Gynura divaricata ameliorates hepatic insulin resistance by modulating insulin signalling, maintaining glycolipid homeostasis and reducing inflammation in type 2 diabetic mice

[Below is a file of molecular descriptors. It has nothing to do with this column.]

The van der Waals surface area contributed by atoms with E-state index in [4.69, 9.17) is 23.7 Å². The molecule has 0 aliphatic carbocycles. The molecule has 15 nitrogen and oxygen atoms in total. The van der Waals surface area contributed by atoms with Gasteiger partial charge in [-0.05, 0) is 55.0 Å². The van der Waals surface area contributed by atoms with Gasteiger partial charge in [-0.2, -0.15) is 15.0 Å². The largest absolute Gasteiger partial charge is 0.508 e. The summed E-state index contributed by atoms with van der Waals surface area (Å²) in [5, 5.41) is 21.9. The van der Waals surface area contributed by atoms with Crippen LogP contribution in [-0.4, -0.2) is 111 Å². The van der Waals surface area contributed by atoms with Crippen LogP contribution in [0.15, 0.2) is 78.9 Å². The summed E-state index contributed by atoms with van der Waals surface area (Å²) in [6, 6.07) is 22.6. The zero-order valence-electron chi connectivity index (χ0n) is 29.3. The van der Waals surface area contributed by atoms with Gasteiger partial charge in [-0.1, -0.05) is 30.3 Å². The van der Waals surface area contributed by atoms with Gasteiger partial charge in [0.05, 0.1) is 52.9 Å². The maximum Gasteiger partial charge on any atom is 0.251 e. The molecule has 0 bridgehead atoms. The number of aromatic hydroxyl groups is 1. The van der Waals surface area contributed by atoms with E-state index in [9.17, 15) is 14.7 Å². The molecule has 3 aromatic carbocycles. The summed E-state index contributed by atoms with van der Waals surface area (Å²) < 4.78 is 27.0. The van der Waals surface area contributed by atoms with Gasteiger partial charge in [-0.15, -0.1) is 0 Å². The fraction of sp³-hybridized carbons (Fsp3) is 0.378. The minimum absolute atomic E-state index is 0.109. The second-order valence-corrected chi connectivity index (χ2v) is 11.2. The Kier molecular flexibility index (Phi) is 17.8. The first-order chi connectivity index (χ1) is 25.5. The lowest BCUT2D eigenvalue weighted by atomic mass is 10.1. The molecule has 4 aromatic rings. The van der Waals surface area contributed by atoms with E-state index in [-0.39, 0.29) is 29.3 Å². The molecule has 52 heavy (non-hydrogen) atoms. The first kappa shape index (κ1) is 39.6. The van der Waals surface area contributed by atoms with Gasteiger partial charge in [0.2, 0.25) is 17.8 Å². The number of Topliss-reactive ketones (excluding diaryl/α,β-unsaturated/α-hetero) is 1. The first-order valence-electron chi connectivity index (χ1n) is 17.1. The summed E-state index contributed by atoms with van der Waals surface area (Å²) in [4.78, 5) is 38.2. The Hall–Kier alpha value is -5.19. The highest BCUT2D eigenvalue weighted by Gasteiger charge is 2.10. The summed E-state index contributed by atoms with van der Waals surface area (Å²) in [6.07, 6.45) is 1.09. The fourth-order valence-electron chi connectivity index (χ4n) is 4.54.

Diabetes mellitus, one of the fastest growing epidemics worldwide, has become a serious health problem in modern society. Gynura divaricata (GD), an edible medicinal plant, has been shown to have hypoglycaemic effects. The molecular mechanisms by which GD improves hepatic insulin resistance (IR) in mice with type 2 diabetes (T2D) remain largely unknown. The aerial parts of GD were prepared in a lyophilized powder, which was added into the diet of T2D mice for 4 weeks. GD could result in an obvious decrease in fasting blood glucose and insulin levels in T2D mice. Meanwhile, the underlying mechanisms involved in the insulin-signalling pathway, glucose metabolism, lipid metabolism and inflammatory reaction in the liver tissue were also investigated by western blot, which indicated that GD further ameliorated hepatic IR by activating the PI3K/p-AKT pathway, decreasing the levels of hepatic phosphoenolpyruvate carboxykinase and glucose-6-phosphatase and increasing the levels of glucokinase and peroxisome proliferator-activated receptor-γ in the livers of T2D mice. GD has the potential to alleviate both hyperglycaemia and hepatic IR in T2D mice. Therefore, GD might be a promising functional food or medicine for T2D treatment.